Prior to my buying into the heathen bargain that is Los Angeles, ye olde Drunkard grew up in the wooded enclave that is Atlanta, GA. Recently, through the magic of eMusic, bit torrent and the like, I have been revisiting albums by artists that I long sold off, in the mid-late 90s, in an effort to pay off various and sundry bartabs, gambling debts, etc. Not surprisingly I have come to learn that most, if not all, of those old Atlanta bands recordings are long out-of-print (some even digitally). For shame.
So, over the next couple of months, expect entries on Cabbagetown favorites the Rock*A*Teens, Smoke, the Jody Grind, Deacon Lunchbox and other weird and forgotten, outsider, outfits that haunted the deep South and Redneck Underground of Atlanta during the nineties. Caveat emptor: I imagine these tales will reside somewhere on a plane between fact, fiction and half-remembered anecdotes.
In 2010 the Jody Grind are mostly a footnote in vocalist/songwriter Kelly Hogan’s biography. But this wasn’t always the case. Early on, long before her move to Chicago, in the beginning of the last decade of the twentieth century, the Jody Grind were one of the more buzzed about independent groups to come out of Atlanta. I bought their debut, One Man’s Trash Is Another Man’s Treasure, at their merch table around 1990, at a gig with the Ellen James Society. I was 15 — my friends and I had heard Michael Stipe was a fan and, this being the South an hour from Athens, we all worshiped at the feet of R.E.M. While I didn’t see Stipe at the show, I did see a band that, in the span of their set, touched upon country, swing, lounge jazz, blues and, of course, what was then described as college rock. But underneath, or rather within that mash of sound, is Hogan’s voice. A truly gifted singer, Hogan’s vocals approximate that of a chameleon; her instrument bending and shaping the mood of each piece—from torch songs and honky tonk to pop, garage rock stomp and beyond.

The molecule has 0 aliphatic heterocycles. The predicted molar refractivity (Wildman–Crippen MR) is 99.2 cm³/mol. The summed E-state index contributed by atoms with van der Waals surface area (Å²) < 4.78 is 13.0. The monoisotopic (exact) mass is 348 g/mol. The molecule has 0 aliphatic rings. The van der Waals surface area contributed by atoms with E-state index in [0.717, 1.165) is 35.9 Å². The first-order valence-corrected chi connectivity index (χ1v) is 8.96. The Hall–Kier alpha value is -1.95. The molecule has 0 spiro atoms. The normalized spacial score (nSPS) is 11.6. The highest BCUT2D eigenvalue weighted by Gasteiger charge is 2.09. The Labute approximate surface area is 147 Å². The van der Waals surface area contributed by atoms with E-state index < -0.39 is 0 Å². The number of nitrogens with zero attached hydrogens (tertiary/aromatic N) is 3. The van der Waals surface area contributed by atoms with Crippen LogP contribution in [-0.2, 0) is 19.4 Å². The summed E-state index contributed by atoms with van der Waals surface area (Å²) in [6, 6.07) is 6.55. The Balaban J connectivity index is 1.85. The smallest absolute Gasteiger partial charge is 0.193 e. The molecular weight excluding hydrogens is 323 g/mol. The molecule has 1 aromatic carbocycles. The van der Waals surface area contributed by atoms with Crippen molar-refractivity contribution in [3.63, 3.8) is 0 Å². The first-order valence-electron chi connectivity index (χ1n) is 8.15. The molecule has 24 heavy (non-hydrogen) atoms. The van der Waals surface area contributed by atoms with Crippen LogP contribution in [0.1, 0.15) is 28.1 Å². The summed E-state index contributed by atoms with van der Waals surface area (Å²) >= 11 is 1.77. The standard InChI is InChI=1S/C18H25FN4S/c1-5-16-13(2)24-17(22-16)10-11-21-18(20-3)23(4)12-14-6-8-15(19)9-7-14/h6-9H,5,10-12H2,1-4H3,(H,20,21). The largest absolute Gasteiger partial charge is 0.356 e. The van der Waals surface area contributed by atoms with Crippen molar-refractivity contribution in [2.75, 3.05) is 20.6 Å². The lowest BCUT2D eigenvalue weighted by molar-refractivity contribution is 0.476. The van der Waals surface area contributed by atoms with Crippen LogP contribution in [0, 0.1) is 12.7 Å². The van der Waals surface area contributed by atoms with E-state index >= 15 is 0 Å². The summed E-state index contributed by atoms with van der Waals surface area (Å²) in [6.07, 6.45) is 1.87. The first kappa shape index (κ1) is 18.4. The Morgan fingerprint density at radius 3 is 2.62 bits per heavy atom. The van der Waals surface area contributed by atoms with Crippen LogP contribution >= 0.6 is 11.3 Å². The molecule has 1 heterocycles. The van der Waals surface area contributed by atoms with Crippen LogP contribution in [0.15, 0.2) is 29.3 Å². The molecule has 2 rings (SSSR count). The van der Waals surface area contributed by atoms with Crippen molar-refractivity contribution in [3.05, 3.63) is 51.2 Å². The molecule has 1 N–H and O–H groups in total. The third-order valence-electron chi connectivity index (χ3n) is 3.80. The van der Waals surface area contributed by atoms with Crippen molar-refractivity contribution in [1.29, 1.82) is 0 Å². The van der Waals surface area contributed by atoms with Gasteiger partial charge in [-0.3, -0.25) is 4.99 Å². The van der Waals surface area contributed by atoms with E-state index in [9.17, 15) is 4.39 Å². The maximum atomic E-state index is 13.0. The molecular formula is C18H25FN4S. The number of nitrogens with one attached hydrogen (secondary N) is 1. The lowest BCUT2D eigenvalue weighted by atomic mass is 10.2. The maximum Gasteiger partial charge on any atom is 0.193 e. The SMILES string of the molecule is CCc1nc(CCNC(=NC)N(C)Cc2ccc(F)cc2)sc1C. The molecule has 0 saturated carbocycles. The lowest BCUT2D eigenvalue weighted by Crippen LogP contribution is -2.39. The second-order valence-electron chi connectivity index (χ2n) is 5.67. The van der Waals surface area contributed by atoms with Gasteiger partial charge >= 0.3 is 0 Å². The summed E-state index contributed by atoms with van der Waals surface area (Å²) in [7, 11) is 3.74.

This amalgamation of sound and style was key on both One Man’s Trash and, to a different degree, its follow-up, Lefty’s Deceiver. Very straightforward, quaint in the way of, say, Cowboy Junkies, the albums hold up. The sad part of this story is that tragedy struck the group shortly after the release of Deceiver—an auto accident taking the lives of one half of the band. Hogan and Taft survived and will figure into the next couple of posts in this Atlanta series. Until then, check out “Eight-Ball” off Trash, and “3rd of July’ from it’s follow up. Go Braves.